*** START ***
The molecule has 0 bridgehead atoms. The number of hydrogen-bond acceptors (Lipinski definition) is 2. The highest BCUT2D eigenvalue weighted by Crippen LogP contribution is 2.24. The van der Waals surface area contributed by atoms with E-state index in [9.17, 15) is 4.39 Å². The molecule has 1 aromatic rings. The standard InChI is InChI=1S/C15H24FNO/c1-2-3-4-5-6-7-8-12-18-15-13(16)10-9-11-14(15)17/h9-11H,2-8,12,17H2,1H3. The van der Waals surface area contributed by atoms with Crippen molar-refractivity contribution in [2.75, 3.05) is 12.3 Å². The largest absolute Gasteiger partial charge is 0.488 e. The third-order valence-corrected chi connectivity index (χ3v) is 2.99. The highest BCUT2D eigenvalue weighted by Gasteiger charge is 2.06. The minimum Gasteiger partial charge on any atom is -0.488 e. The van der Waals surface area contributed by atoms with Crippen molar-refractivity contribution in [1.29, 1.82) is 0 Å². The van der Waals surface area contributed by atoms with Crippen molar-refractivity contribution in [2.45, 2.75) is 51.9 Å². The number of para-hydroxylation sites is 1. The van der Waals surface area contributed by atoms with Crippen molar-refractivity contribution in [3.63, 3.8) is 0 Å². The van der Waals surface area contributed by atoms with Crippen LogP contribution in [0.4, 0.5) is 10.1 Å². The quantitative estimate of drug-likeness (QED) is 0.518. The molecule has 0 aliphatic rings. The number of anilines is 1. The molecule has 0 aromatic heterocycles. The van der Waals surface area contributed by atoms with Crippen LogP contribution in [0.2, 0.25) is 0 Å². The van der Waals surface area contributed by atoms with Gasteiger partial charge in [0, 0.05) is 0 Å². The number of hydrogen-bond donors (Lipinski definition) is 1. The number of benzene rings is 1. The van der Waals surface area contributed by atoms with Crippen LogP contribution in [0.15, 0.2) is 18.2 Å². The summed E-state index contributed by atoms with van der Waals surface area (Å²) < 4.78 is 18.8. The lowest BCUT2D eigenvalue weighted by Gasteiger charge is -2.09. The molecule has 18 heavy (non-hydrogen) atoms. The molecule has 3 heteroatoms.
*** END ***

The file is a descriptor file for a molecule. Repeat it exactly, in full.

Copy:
The molecule has 0 bridgehead atoms. The number of hydrogen-bond acceptors (Lipinski definition) is 2. The highest BCUT2D eigenvalue weighted by Crippen LogP contribution is 2.24. The van der Waals surface area contributed by atoms with E-state index in [9.17, 15) is 4.39 Å². The molecule has 1 aromatic rings. The standard InChI is InChI=1S/C15H24FNO/c1-2-3-4-5-6-7-8-12-18-15-13(16)10-9-11-14(15)17/h9-11H,2-8,12,17H2,1H3. The van der Waals surface area contributed by atoms with Crippen molar-refractivity contribution in [2.75, 3.05) is 12.3 Å². The largest absolute Gasteiger partial charge is 0.488 e. The third-order valence-corrected chi connectivity index (χ3v) is 2.99. The highest BCUT2D eigenvalue weighted by Gasteiger charge is 2.06. The minimum Gasteiger partial charge on any atom is -0.488 e. The van der Waals surface area contributed by atoms with Crippen molar-refractivity contribution in [1.29, 1.82) is 0 Å². The van der Waals surface area contributed by atoms with Crippen molar-refractivity contribution in [2.45, 2.75) is 51.9 Å². The number of para-hydroxylation sites is 1. The van der Waals surface area contributed by atoms with Crippen molar-refractivity contribution in [3.63, 3.8) is 0 Å². The van der Waals surface area contributed by atoms with Crippen LogP contribution in [0.4, 0.5) is 10.1 Å². The quantitative estimate of drug-likeness (QED) is 0.518. The molecule has 0 aliphatic rings. The number of anilines is 1. The molecule has 0 aromatic heterocycles. The van der Waals surface area contributed by atoms with Crippen LogP contribution in [0.2, 0.25) is 0 Å². The van der Waals surface area contributed by atoms with Gasteiger partial charge in [0, 0.05) is 0 Å². The number of hydrogen-bond donors (Lipinski definition) is 1. The number of benzene rings is 1. The van der Waals surface area contributed by atoms with Crippen LogP contribution in [0.15, 0.2) is 18.2 Å². The summed E-state index contributed by atoms with van der Waals surface area (Å²) < 4.78 is 18.8. The lowest BCUT2D eigenvalue weighted by Gasteiger charge is -2.09. The molecule has 18 heavy (non-hydrogen) atoms. The molecule has 3 heteroatoms.